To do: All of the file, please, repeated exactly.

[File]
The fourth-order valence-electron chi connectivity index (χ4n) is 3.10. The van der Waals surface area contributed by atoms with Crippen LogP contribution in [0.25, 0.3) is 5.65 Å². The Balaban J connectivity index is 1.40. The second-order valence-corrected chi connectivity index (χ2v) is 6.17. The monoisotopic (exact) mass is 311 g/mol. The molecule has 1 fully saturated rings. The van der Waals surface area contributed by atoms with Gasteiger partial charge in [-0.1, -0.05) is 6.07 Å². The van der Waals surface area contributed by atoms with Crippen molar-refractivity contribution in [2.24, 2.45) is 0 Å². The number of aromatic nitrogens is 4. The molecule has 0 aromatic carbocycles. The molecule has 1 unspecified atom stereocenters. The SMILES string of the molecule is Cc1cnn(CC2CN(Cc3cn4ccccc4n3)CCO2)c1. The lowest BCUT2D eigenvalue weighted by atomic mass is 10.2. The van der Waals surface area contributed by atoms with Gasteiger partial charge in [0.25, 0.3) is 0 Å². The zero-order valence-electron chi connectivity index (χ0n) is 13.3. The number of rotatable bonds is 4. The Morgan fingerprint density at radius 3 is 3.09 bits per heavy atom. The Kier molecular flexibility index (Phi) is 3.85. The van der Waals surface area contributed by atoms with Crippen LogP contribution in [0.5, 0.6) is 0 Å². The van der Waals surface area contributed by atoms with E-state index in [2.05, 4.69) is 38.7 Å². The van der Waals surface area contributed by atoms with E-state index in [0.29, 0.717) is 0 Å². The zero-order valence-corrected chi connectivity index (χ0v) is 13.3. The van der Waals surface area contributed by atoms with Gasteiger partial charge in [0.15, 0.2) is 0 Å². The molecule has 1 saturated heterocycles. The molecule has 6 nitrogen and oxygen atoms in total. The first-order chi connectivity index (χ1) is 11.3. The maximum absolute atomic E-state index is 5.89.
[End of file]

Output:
The fourth-order valence-electron chi connectivity index (χ4n) is 3.10. The van der Waals surface area contributed by atoms with Crippen LogP contribution in [0.25, 0.3) is 5.65 Å². The Balaban J connectivity index is 1.40. The second-order valence-corrected chi connectivity index (χ2v) is 6.17. The monoisotopic (exact) mass is 311 g/mol. The molecule has 1 fully saturated rings. The van der Waals surface area contributed by atoms with Gasteiger partial charge in [-0.1, -0.05) is 6.07 Å². The van der Waals surface area contributed by atoms with Crippen molar-refractivity contribution in [2.24, 2.45) is 0 Å². The number of aromatic nitrogens is 4. The molecule has 0 aromatic carbocycles. The molecule has 1 unspecified atom stereocenters. The SMILES string of the molecule is Cc1cnn(CC2CN(Cc3cn4ccccc4n3)CCO2)c1. The lowest BCUT2D eigenvalue weighted by atomic mass is 10.2. The van der Waals surface area contributed by atoms with Gasteiger partial charge in [0.25, 0.3) is 0 Å². The zero-order valence-electron chi connectivity index (χ0n) is 13.3. The number of rotatable bonds is 4. The Morgan fingerprint density at radius 3 is 3.09 bits per heavy atom. The Kier molecular flexibility index (Phi) is 3.85. The van der Waals surface area contributed by atoms with Crippen LogP contribution in [0.5, 0.6) is 0 Å². The van der Waals surface area contributed by atoms with E-state index in [2.05, 4.69) is 38.7 Å². The van der Waals surface area contributed by atoms with E-state index in [0.29, 0.717) is 0 Å². The zero-order valence-corrected chi connectivity index (χ0v) is 13.3. The van der Waals surface area contributed by atoms with Gasteiger partial charge in [0.15, 0.2) is 0 Å². The molecule has 1 saturated heterocycles. The molecule has 6 nitrogen and oxygen atoms in total. The first-order chi connectivity index (χ1) is 11.3. The maximum absolute atomic E-state index is 5.89.